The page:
MIAMI — Across baseball, Tuesday is a time for answers.
The prolonged speculation can come to an end, and the landscape of the regular season’s final two months can be defined by what we learn. The nation’s capital will play host to the sport’s most perplexing question and the start of its most intriguing answer, and it’s not the one about the Nationals’ right fielder.
Just what kind of pitcher is Jacob deGrom, right now?
DeGrom, who reiterated Sunday that he plans to opt out of his contract after this season, makes his long-awaited return to the major leagues on Tuesday night against Washington. He likely will be limited to four or five innings and 65 to 75 pitches. He hasn’t pitched in the majors since last July 7, when he allowed two solo home runs over seven innings to see his ERA for the season leap all the way up to 1.08.
After the game, the question was whether deGrom would pitch on three days’ rest ahead of the All-Star break. Now, he will return to the mound on 391 days’ rest.
“We all know what he’s capable of,” manager Buck Showalter said Sunday morning.
But let’s be grammar pedants here: We all know what deGrom has been capable of. We all know what he was capable of. It is harder to know, in the here and now, what he is capable of.
For those 391 days have encompassed a series of maladies, mysterious in their magnitude. DeGrom was initially put on the injured list with right forearm tightness; team president Sandy Alderson said he sprained his ulnar collateral ligament, the part of the elbow that often requires Tommy John surgery to remedy. DeGrom declared his UCL “perfectly fine,” even though he didn’t make it back to pitch in 2021.
Following what he and the Mets termed a normal offseason, deGrom looked like himself briefly in spring training before a stress reaction in his right scapula set him back. He started his rehab assignment the first week of July. The injury wound up costing him four months.
DeGrom’s prolonged absence from the major-league mound has been enough time to alter, and create, narratives. No, before last July 7, deGrom was not a pitcher who missed time with injuries. From the start of 2018 through the abbreviated 2020 season, nobody in baseball threw more innings than deGrom.
At the time he went down, it was nearly impossible to construct an argument against deGrom being the best pitcher in the sport. His 1.94 ERA in just under 600 innings since the start of 2018 is nearly a half-run better than any other starter. In fact, it’s better than all but one pitcher who’d thrown even 50 innings in that time. Congratulations, Emmanuel Clase.
And deGrom was operating at his very best in 2021, even as he skipped a start here or there and left a few early. That last start was the first time all season his ERA climbed over 1.00. He had struck out better than 45 percent of opposing hitters; the best ever K rate for a starting pitcher is 41 percent by Shane Bieber in 2020. He was routinely throwing his fastball at 100 mph or more.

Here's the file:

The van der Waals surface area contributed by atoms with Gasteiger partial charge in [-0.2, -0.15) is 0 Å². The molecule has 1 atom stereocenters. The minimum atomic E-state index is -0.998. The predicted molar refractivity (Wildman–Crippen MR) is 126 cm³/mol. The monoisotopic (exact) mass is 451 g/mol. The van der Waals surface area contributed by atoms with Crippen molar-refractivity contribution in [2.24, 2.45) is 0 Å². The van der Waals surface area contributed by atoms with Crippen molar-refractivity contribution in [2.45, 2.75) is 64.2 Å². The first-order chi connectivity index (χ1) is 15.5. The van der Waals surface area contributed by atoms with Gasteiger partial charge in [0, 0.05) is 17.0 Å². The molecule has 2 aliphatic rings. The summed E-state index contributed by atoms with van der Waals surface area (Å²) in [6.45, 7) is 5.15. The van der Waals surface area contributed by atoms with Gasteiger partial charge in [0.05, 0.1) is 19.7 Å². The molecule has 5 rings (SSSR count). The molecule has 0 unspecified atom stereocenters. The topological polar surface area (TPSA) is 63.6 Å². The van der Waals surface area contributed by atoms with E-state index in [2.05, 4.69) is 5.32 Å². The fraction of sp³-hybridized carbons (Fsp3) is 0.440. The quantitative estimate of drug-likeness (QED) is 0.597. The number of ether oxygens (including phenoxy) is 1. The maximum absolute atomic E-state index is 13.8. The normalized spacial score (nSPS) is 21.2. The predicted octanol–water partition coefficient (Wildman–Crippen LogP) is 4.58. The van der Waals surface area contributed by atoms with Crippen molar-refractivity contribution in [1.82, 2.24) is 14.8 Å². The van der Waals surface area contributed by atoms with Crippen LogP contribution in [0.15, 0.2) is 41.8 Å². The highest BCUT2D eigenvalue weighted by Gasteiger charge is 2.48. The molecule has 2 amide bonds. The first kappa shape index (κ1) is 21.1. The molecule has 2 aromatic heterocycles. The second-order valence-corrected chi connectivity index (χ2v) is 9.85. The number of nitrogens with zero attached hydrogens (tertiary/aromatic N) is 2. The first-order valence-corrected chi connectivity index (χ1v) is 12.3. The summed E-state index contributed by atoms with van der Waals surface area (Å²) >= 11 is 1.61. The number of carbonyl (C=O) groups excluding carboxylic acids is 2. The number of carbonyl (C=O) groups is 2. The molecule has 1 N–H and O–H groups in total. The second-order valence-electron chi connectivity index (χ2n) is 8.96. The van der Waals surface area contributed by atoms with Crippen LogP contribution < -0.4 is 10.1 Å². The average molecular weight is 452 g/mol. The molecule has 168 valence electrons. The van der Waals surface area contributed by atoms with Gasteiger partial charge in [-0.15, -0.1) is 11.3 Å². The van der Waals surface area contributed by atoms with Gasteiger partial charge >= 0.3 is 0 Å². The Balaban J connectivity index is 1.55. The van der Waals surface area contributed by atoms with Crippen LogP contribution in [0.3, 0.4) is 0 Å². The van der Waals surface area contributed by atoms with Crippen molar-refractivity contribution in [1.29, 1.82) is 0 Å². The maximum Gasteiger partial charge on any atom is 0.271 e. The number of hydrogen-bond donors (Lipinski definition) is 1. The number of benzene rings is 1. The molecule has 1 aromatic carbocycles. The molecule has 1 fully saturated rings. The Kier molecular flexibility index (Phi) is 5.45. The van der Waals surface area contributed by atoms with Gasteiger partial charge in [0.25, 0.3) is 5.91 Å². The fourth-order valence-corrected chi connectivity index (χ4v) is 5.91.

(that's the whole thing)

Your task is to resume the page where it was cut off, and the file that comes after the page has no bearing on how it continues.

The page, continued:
Can he be that pitcher anymore? Can he operate at that level of peak performance — and peak velocity — and stay healthy?
“Yeah, I think so,” he said when asked that question back in the spring, unleashing this smiling shrug.
Others who have been around him are less sure. Multiple sources said the Mets talked to deGrom last season about dialing it back in an effort to stay healthy, but the pitcher was concerned he couldn’t just go back to what he was doing in 2018 without incurring setbacks to his health and performance. Pitching coach Jeremy Hefner echoed that sentiment this month, wondering what holding back would do to deGrom’s mechanics.
DeGrom said Sunday that he’s used his time away from the game this season to reevaluate his mechanics. Indeed, he’s trying to work back to his delivery from 2018 and 2019, he said, when he was more upright and leaning toward the first-base bag on his follow-through. In those seasons, deGrom won as many Cy Youngs as he threw 100-plus mph fastballs: two.
That said, he still hit triple digits during most of his rehab outings; he sat below that threshold at Triple-A Syracuse last week in his final rehab start.
“That was more intentional, just trying to get the pitch count up and getting through it safely to be out there Tuesday,” deGrom said Sunday.
Will he be back in triple digits Tuesday?
“We’ll see,” he said, chuckling.
That’s the best answer anyone can give about deGrom at the moment. It is probably not reasonable to expect him to return from his prolonged absence as his old self. In the year since he last took the ball in a major-league game, he hasn’t completed five innings in a spring or rehab start.
But then again, deGrom has built a career out of transcending the bounds of what’s reasonable. He was a college shortstop who quit his summer-league team when he was asked to pitch. He was supposed to be the spot starter when he made his belated big-league debut, since Rafael Montero was the real prospect. He was supposed to lose a couple of miles per hour off his strong fastball as he moved through his 30s, not add to it.
Nothing about his career arc has felt logical, nothing has been confined by a normal understanding of the possible. Maybe he can throw 101 and stay healthy, at least for the three months the Mets need him to. Maybe his ERA can linger around one flat for those months, even though he’s missed all this time. Maybe he’s still the best pitcher in baseball, those 391 days a magnanimous hiatus so others could pretend to sit on the throne. Maybe, just this once, the Mets will get the sport’s biggest trade deadline addition in a return from the IL.
Tuesday starts the answers for deGrom. We’ll see.
(Photo: Brad Penner / USA Today)